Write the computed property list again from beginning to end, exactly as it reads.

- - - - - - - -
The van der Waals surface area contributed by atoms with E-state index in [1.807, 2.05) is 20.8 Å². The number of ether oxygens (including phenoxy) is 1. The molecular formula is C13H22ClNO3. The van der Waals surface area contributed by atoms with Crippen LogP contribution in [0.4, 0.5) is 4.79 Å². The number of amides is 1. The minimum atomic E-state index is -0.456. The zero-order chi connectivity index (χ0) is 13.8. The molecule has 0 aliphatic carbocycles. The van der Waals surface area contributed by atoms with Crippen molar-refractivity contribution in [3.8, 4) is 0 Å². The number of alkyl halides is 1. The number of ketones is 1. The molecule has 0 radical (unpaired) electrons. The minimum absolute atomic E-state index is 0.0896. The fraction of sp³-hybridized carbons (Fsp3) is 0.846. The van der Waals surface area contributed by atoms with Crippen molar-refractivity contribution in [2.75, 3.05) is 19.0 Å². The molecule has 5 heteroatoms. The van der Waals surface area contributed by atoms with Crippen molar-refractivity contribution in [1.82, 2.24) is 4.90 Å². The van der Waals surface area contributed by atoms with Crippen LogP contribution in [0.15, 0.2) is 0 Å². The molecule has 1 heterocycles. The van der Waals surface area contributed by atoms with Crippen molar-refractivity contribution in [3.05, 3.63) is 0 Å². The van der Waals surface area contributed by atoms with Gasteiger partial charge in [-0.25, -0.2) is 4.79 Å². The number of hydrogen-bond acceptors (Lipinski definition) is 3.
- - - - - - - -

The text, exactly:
The van der Waals surface area contributed by atoms with E-state index in [1.807, 2.05) is 20.8 Å². The number of ether oxygens (including phenoxy) is 1. The molecular formula is C13H22ClNO3. The van der Waals surface area contributed by atoms with Crippen LogP contribution in [0.4, 0.5) is 4.79 Å². The number of amides is 1. The minimum atomic E-state index is -0.456. The zero-order chi connectivity index (χ0) is 13.8. The molecule has 0 aliphatic carbocycles. The van der Waals surface area contributed by atoms with Crippen molar-refractivity contribution in [3.8, 4) is 0 Å². The number of alkyl halides is 1. The number of ketones is 1. The molecule has 0 radical (unpaired) electrons. The minimum absolute atomic E-state index is 0.0896. The fraction of sp³-hybridized carbons (Fsp3) is 0.846. The van der Waals surface area contributed by atoms with Crippen molar-refractivity contribution in [2.75, 3.05) is 19.0 Å². The molecule has 5 heteroatoms. The van der Waals surface area contributed by atoms with Crippen molar-refractivity contribution in [1.82, 2.24) is 4.90 Å². The van der Waals surface area contributed by atoms with Crippen LogP contribution in [0.15, 0.2) is 0 Å². The molecule has 1 heterocycles. The van der Waals surface area contributed by atoms with Crippen molar-refractivity contribution in [3.05, 3.63) is 0 Å². The van der Waals surface area contributed by atoms with Gasteiger partial charge in [-0.25, -0.2) is 4.79 Å². The number of hydrogen-bond acceptors (Lipinski definition) is 3.